Support » Plugin: WP Session Manager » More sessions that visits

  • Resolved George

    (@subscriptiongroup)


    Hello,

    We use your plugin as part of another plugin and we have noticed a large number of sessions in our database. The number of sessions is much higher (about 10 times more) than the visits reported by Analytics.

    This seems to be causing us some isses, as the cron job will only clear 1000/min = 24k/day = 720k/month sessions and surpass that number, meaning there’s garbage accumulating in the database. Appreciate we can change the number or sessions cleared by the garbage collector, but i’d rather not have them there at all.

    I’m trying to understand why there’s such a discrepancy with analytics and i can only think of the following reasons

    1. The plugin we use is creating multiple sessions. Looking at their code, they have

    
    public function init() {
    	$this->session = WP_Session::get_instance();
    }
    

    If i’m not mistaken, this is called on every page load. Would your plugin return a new session if a user navigates through our website and this code is called on every single page?

    2. We have a few uptime monitoring plugins. some are pinging our server and others are loading a page. Analytics excludes those, but i wonder if your plugin would still create sessions for bots? I imagine the answer is yes, so i wonder if you could suggest a way of preventing this?

    Any suggestions would be much appreciated

Viewing 3 replies - 1 through 3 (of 3 total)
  • George

    (@subscriptiongroup)

    It appears my second point was the cause of this. We have a number of monitoring plugins for which a new session is created each time they access our site.

    This is an issue for everyone using uptimeRobot, pingdom or any other monitoring plugin that loads the page instead of just pinging the server.

    Additionally, we have disabled wp-cron to allow for horizontal scaling of our server. We now call /wp-cron.php via a Linux cron job every minute, which also creates a session each time it fires. This script alone, is causing 44k sessions each month, resulting in 88k junk records in our wp_options table.

    A solution for now, is to add a filter to the plugin that uses wp-session-manager where we check the $_SERVER[‘HTTP_USER_AGENT’] and if it’s a bot, we don’t stop a session from being created.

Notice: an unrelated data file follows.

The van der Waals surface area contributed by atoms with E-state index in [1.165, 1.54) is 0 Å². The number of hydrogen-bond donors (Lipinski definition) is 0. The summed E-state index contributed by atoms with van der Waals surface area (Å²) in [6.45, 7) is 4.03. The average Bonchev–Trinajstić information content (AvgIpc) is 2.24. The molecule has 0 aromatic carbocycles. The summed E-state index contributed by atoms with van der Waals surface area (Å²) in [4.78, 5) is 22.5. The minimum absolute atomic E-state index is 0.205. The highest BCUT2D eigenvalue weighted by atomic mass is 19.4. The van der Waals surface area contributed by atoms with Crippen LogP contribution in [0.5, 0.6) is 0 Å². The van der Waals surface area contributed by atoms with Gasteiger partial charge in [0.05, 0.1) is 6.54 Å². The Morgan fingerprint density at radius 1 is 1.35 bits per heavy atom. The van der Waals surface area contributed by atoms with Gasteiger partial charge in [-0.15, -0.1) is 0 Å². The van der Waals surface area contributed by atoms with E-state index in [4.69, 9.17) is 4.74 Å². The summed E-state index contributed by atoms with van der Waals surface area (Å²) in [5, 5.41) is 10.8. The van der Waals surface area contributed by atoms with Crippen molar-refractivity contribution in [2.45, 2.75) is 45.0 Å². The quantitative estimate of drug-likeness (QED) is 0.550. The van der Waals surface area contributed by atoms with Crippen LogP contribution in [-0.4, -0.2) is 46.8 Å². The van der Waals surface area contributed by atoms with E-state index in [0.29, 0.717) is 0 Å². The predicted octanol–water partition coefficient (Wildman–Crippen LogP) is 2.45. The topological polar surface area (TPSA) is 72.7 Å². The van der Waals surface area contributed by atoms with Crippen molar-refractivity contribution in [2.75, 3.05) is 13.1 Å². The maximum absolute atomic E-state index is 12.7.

A more permanent fix, maybe one that’s implemented on your end, would probably be preferred

    • This reply was modified 8 months, 3 weeks ago by  George.
    George

    (@subscriptiongroup)

    Also,

    In a slightly unrelated topic, your plugin appears to write two records on the wp_options table for each session it creates. When used on larger sites, this could be troublesome, as wp_options is a core table and almost every plugin reads and writes from it at least once on every page load, resulting in a large number of queries on each page load.

    When the sessions are deleted every hour, depending on the SQL table settings (InnoDB/MyISAM) it’s likely the table will be locked until the delete query finishes.

    It would probably be preferrable to store the sessions in a new table. This approach is already implemented by WooCommerce and works great, as there is only one record for each session, which keeps things compact and doesn’t spam the core tables. Furthermore, using a simple query, you can identify and delete old sessions in the event the cleanup is not working correctly, or like in our case, you have more sessions created each month, than your default cleanup settings can remove.

    I would therefore urge you to consider moving the session storage outside wp_options and onto your own table.

    Plugin Author Eric Mann

    (@ericmann)

    These issues were the driving force between rewriting things in versions 2 and 3. Version 2.0 introduced a separate database table (for more efficient reads/writes/cleanups). Version 3.0 refactored the entire system to use native PHP sessions instead of a custom object (that was prone to duplicating effort in certain places).

    Almost all of the configuration can now be handled with PHP’s runtime INI configuration, and the custom DB table can be purged as often as needed (even by an external system, if necessary).

Viewing 3 replies - 1 through 3 (of 3 total)
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